|BOS Leads Series 3 - 1|
By Jim Cerny, BlueshirtsUnited.com
Chris Kreider's goal 7:03 into overtime lifted the Rangers to a thrilling, come-from-behind 4-3 victory over the Boston Bruins Thursday night at Madison Square Garden in Game Four of the Eastern Conference Semifinals, keeping the Blueshirts season alive after they had lost the first three games of this series. Game Five will take place Saturday afternoon at 5:30 up at Boston's TD Garden.
The Rangers, who are now 3-0 when facing elimination in the 2013 Stanley Cup Playoffs, won for the first time in overtime during this post-season after having lost three straight, including Game One of this series.
After the two teams traded prime scoring chances in overtime, Rick Nash carried the puck over Boston's blueline on right wing, waited, and then zipped a perfect pass to a streaking Kreider cutting down the middle of the ice. Kreider had a step on Bruins defenseman Dougie Hamilton and deflected the puck up and over the shoulder of goaltender Tuukka Rask for his first career overtime winning goal. It was also Kreider's first goal this post-season, and set off a wild celebration inside The Garden.
Boston's Tyler Seguin and Nathan Horton each had a goal and an assist, while Rask stopped 28 of 32 shots.
The Rangers tied the game for the second time in the third period when Boyle snapped a power play shot from the slot past Rask at the ten-minute mark of the period, tying the game 3-3. Stepan made a slick feed to the open Boyle, who ripped his third goal of the playoffs into the back of the net, the Rangers first power play goal of this series and just their third in 41 opportunities the entire post-season.
Boyle's goal off-set one by Boston's tyler Seguin at 8:06---just two seconds after the Blueshirts had survived a Boston power play. After a string of big-time saves by Lundqvist on Tyler Seguin and Nathan Horton, Seguin buried his own rebound to Lundqvist's stick side at 8:06, giving the Bruins a 3-2 lead at that moment.
Stepan had previously tied the game, 2-2, just 1:15 into the third period by scoring an unassisted goal. With an aggressive forecheck, Stepan forced Zdeno Chara to cough the puck up behind his own net, and Stepan pounced on the disc and beat Rask on a wraparound to the stick side for his fourth goal of the playoffs, and second of the series.
Six minutes later Stepan nearly had another goal when he and Ryan Callahan combined to create havoc near the Bruins crease while killing a Ryan McDonagh penalty. Though he didn't score there, Stepan's assist several minutes later on Boyle's goal was just as clutch.
Before the game could reach overtime, both teams surged over the final few frantic minutes. Rask made a huge save on a Boyle one-timer from in close, and Ludnqvist responded at the other end with a lunging glove save on Krug's screened blast from the left point.
Trailing 2-0, outplayed, and outshot by a wide margin, the Rangers received a big break---and a second life---at the 8:39 mark of the second period, a break that reenergized the Blueshirts and their crowd. Less than a minute after Torey Krug had lifted Boston into a 2-0 lead, Rask tripped in his own goal crease as Carl Hagelin sent a slow backhand shot towards the net. As Rask fell to the ice, he flailed at the slow-rolling puck, but it slid under his stick and over the goal line bringing The Garden back to life.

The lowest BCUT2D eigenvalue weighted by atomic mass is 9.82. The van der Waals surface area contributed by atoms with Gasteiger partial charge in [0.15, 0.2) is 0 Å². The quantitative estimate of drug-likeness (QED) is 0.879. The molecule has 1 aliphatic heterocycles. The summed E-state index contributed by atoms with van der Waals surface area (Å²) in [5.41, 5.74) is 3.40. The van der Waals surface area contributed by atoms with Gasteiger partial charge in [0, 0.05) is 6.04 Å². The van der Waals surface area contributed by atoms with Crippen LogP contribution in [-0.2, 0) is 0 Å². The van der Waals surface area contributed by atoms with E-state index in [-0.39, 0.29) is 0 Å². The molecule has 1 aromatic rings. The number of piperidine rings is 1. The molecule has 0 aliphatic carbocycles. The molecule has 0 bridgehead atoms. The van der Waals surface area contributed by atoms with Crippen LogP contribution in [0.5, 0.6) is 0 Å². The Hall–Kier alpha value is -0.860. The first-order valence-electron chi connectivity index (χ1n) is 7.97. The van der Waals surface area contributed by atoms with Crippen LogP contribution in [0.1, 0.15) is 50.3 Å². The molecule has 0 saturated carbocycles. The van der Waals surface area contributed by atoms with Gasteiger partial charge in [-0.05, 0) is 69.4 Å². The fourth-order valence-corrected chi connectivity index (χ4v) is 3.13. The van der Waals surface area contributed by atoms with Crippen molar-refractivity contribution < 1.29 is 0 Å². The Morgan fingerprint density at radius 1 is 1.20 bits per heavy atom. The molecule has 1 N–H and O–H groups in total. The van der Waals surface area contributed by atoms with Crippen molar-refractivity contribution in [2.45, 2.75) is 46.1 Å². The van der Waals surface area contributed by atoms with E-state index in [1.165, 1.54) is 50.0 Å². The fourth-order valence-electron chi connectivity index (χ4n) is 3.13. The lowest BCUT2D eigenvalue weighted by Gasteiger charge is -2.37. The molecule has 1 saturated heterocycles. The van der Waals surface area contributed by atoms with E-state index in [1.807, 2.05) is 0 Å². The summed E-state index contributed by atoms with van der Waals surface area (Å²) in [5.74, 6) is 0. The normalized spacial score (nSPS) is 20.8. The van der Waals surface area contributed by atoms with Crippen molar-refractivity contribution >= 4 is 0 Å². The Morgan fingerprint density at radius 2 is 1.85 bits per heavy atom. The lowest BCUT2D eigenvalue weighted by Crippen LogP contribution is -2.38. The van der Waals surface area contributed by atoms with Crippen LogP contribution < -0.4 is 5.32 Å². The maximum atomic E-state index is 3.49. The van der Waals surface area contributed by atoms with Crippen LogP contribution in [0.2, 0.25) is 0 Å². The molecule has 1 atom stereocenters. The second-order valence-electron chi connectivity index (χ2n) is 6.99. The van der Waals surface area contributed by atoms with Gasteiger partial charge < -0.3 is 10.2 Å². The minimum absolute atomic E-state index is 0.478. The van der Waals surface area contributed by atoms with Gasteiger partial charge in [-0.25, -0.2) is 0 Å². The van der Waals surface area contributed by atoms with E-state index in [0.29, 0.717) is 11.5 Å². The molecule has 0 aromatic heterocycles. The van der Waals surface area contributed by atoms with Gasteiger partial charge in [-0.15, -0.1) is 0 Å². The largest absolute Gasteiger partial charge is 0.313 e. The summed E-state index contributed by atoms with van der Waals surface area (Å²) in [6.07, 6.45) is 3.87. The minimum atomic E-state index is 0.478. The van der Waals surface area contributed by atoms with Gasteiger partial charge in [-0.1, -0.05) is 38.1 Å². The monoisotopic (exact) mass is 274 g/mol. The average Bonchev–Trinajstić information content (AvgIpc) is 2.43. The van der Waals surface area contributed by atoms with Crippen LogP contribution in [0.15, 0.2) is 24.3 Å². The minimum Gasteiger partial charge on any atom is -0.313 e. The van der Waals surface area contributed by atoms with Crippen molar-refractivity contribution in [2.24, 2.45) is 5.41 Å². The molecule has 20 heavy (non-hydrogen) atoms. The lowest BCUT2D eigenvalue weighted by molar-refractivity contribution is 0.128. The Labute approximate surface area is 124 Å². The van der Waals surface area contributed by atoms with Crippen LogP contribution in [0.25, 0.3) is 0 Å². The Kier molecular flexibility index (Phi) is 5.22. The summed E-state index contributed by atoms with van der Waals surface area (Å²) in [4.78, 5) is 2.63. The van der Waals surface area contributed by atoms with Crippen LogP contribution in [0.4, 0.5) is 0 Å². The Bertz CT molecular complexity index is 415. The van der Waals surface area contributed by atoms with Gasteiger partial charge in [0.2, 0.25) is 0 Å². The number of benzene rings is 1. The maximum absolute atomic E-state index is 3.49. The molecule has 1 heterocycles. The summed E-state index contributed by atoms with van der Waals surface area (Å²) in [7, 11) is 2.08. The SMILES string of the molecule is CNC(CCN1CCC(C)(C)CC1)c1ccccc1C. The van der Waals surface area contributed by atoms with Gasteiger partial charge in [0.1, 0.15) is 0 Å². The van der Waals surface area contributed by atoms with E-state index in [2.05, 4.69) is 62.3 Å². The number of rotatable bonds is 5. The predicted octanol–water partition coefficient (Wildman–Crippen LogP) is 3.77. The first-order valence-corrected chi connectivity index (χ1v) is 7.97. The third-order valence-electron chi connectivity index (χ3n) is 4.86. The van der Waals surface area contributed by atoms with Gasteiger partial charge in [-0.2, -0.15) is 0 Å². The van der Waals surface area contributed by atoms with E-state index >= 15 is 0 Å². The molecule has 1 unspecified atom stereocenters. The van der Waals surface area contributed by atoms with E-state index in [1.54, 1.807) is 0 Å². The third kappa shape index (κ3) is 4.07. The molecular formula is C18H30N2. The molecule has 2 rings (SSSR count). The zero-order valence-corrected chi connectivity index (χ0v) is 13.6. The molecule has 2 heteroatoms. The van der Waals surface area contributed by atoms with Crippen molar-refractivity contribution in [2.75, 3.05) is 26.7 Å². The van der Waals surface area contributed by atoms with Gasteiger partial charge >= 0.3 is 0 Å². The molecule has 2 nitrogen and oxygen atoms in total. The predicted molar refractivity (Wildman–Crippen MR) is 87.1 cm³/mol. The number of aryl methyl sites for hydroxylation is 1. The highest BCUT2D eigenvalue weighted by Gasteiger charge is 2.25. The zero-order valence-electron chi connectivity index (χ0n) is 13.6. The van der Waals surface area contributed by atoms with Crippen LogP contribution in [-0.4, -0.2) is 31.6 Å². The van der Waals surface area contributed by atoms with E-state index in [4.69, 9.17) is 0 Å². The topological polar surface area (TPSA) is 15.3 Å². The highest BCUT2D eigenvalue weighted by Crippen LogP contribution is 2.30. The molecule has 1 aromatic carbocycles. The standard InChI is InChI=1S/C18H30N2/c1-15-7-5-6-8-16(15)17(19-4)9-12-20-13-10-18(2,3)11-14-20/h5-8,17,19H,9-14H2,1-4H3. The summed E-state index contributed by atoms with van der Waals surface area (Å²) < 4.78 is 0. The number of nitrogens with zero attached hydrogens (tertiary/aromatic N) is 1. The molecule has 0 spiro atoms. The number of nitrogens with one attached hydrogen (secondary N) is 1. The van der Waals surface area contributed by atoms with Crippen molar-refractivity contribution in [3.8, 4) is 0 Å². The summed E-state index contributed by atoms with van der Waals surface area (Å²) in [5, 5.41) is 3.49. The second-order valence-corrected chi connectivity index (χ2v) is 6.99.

Hagelin was credited with his third goal of the post-season, and the Rangers significantly picked up their game, pinning the Bruins in their own over the course of several shifts. But the home team could not quite capitalize against a very defensively-sound Bruins squad, reaching the second intermission trailing 2-1.
Boston had outshot the Rangers 12-4 in the scoreless first period as the Blueshirts could not muster the desperation head coach John Tortorella said he was seeking, even with the string of lineup changes. New York did not register their first shot on goal until 6 minutes 35 seconds had been played--a John Moore wrist shot--and they had already surrendered seven shots to the Bruins.
The Rangers very nearly scored the game's first goal, however, when 20 seconds into the second period Ryan McDonagh wristed a shot off the post to Rask's glove side. Instead it was the Bruins who scored first. Nathan Horton beat a scrambling Lundqvist between the pads from the left corner for a power play goal at 4:39 of the second period.
Horton had originally looked to pass the puck to David Krejci in the slot, but Michael Del Zotto broke it up. The puck came right back to Horton, who quickly shot the puck towards the net, and it banked off Lundqvist's pads and in for Horton's fifth goal of the playoffs, and second of this series.
Boston scored another power play goal three minutes later, one that momentarily silenced the crowd and put the Rangers in an extremely precarious position. Krug wired a long shot past Lundqvist for his third goal of the series, putting the Blueshirts in a 2-0 hole.
But then Rask fell down, the Rangers had a flukey goal, and Game Four was far from over.
Most of the pre-game talk was not so much about the Rangers facing elimination, but about Tortorella's decision to scratch struggling veteran center Brad Richards. The 2004 Conn Smythe Trophy winner has just one point in ten playoff games this spring, and Tortorella chose to shake things up by taking Richards out of the lineup along with veteran winger Arron Asham. In their place Tortorella inserted Kris Newbury---playing in his second career post-season game---and Micheal Haley---making his NHL playoff debut.
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